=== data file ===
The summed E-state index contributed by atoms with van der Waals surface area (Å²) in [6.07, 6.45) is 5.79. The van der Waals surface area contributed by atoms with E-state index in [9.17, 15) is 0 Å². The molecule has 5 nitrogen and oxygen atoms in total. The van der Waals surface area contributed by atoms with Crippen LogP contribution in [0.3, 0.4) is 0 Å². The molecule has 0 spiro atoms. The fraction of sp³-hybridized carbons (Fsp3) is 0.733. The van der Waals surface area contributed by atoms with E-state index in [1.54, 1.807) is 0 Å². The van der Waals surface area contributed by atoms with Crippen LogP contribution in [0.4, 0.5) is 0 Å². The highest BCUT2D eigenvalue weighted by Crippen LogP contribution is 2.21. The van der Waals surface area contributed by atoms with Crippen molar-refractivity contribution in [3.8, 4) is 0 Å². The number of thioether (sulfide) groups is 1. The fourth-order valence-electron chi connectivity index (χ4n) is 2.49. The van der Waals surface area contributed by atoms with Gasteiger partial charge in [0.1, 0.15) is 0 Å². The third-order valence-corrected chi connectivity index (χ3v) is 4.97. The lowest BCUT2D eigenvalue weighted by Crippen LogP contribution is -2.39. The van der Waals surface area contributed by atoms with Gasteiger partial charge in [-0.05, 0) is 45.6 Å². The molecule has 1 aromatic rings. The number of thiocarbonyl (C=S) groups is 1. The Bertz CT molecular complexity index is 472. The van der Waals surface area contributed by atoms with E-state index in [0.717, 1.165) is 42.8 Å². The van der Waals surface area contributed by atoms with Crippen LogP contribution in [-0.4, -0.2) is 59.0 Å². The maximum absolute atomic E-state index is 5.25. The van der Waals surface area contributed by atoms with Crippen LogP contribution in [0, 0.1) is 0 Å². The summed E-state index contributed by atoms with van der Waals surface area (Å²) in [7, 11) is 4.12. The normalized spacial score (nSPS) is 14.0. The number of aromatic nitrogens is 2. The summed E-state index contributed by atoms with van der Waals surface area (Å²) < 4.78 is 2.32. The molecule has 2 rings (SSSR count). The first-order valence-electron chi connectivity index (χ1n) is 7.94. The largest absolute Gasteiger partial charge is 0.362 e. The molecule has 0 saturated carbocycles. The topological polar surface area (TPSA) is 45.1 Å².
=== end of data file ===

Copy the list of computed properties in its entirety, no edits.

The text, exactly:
The summed E-state index contributed by atoms with van der Waals surface area (Å²) in [6.07, 6.45) is 5.79. The van der Waals surface area contributed by atoms with E-state index in [9.17, 15) is 0 Å². The molecule has 5 nitrogen and oxygen atoms in total. The van der Waals surface area contributed by atoms with Crippen LogP contribution in [0.3, 0.4) is 0 Å². The molecule has 0 spiro atoms. The fraction of sp³-hybridized carbons (Fsp3) is 0.733. The van der Waals surface area contributed by atoms with E-state index in [1.54, 1.807) is 0 Å². The van der Waals surface area contributed by atoms with Crippen LogP contribution in [0.4, 0.5) is 0 Å². The highest BCUT2D eigenvalue weighted by Crippen LogP contribution is 2.21. The van der Waals surface area contributed by atoms with Crippen molar-refractivity contribution in [3.8, 4) is 0 Å². The number of thioether (sulfide) groups is 1. The fourth-order valence-electron chi connectivity index (χ4n) is 2.49. The van der Waals surface area contributed by atoms with Gasteiger partial charge in [0.1, 0.15) is 0 Å². The third-order valence-corrected chi connectivity index (χ3v) is 4.97. The lowest BCUT2D eigenvalue weighted by Crippen LogP contribution is -2.39. The van der Waals surface area contributed by atoms with Gasteiger partial charge in [-0.05, 0) is 45.6 Å². The molecule has 1 aromatic rings. The number of thiocarbonyl (C=S) groups is 1. The Bertz CT molecular complexity index is 472. The van der Waals surface area contributed by atoms with E-state index in [0.717, 1.165) is 42.8 Å². The van der Waals surface area contributed by atoms with Crippen LogP contribution in [-0.4, -0.2) is 59.0 Å². The maximum absolute atomic E-state index is 5.25. The van der Waals surface area contributed by atoms with Crippen LogP contribution in [0, 0.1) is 0 Å². The summed E-state index contributed by atoms with van der Waals surface area (Å²) in [7, 11) is 4.12. The normalized spacial score (nSPS) is 14.0. The number of aromatic nitrogens is 2. The summed E-state index contributed by atoms with van der Waals surface area (Å²) < 4.78 is 2.32. The molecule has 2 rings (SSSR count). The first-order valence-electron chi connectivity index (χ1n) is 7.94. The largest absolute Gasteiger partial charge is 0.362 e. The molecule has 0 saturated carbocycles. The topological polar surface area (TPSA) is 45.1 Å².